For more information about ATV Safety, call the Consumer Product Safety Commission at 1-800-638-2772 or the ATV Distributors’ Safety Hotline at 1-800-852-5344.
Remember that riders under 16 years of age should be supervised by an adult. In addition, follow the ATV Model Size/Minimum Age information listed below. Do not ride an ATV that is not recommended for your age group.
ATV Model Size Minimum Age
Under 70cc 6 years and older
70 – 90cc 12 years and older
Over 90cc 16 years and older
Be Cautious… ATVs are not toys. Serious injury can result from improper use of ATVs, but with preparation and practice, you can safely develop and expand your riding skills. Riding ATVs can be an enjoyable form of outdoor recreation when done properly.
In addition to the information provided in this booklet, it is important to carefully read and follow the instructions and warnings contained in the ATV owner’s manual and labels. ATVs handle differently from other vehicles, such as motorcycles and cars. Proper instruction and practice are important. The ATV Rider Course, a half-day hands-on training program, is available nationwide. Anyone who purchased a new ATV after December 30, 1986, and everyone in the purchaser’s immediate family who is in the recommended age group for the ATV purchased, is entitled to take a training course at no additional charge. Others can take the training course for a small fee. Individuals who purchased a new ATV after April 28,1988, will be entitled to a $50.00 incentive check upon completion of the course. Limit one incentive per ATV purchased. Ask an authorized ATV dealer for the details or call 1-800-887-2887 for training information. We recommend you take advantage of the free training program, and perform the exercises in this booklet.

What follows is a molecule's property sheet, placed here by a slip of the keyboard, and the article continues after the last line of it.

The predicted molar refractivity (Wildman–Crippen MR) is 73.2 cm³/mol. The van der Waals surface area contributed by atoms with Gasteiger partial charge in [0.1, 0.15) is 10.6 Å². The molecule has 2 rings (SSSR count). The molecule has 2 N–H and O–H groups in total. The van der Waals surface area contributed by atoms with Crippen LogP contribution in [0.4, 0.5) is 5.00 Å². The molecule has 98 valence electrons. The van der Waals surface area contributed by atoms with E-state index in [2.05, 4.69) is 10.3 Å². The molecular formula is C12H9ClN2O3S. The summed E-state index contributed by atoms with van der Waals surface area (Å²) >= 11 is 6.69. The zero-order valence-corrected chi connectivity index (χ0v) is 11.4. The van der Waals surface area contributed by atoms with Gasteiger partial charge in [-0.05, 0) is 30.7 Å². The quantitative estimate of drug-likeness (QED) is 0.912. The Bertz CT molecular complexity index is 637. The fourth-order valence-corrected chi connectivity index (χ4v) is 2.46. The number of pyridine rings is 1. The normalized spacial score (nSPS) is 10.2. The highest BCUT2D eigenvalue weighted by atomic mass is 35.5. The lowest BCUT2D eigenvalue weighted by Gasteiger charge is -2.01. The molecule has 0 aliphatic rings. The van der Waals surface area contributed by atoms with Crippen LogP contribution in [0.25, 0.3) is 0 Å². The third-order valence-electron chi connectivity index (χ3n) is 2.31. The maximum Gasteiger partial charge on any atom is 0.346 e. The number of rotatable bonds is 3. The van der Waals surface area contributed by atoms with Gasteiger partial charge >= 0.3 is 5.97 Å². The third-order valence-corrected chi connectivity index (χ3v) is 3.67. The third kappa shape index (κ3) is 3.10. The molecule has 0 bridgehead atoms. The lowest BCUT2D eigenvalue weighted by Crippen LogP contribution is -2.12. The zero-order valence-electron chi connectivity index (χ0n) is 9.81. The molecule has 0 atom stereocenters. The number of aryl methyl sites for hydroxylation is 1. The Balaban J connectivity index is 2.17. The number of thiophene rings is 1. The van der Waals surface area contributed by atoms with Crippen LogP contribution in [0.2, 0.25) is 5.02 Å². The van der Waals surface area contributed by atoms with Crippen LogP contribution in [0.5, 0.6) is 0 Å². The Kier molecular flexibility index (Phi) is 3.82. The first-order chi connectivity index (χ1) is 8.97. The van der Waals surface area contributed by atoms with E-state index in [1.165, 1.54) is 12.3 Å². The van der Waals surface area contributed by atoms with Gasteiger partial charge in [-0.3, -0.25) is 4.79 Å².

The ATV Safety Institute is a division of the Specialty Vehicle Institute of America, a national nonprofit association founded by the major U.S. distributors of all-terrain vehicles. Supporting members are:
- American Honda Motor Co., Inc.
- Yamaha Motor Corporation, U.S.A.
- American Suzuki Motor Corporation
- Kawasaki Motors Corporation, U.S.A.
- Arctic Cat, Inc.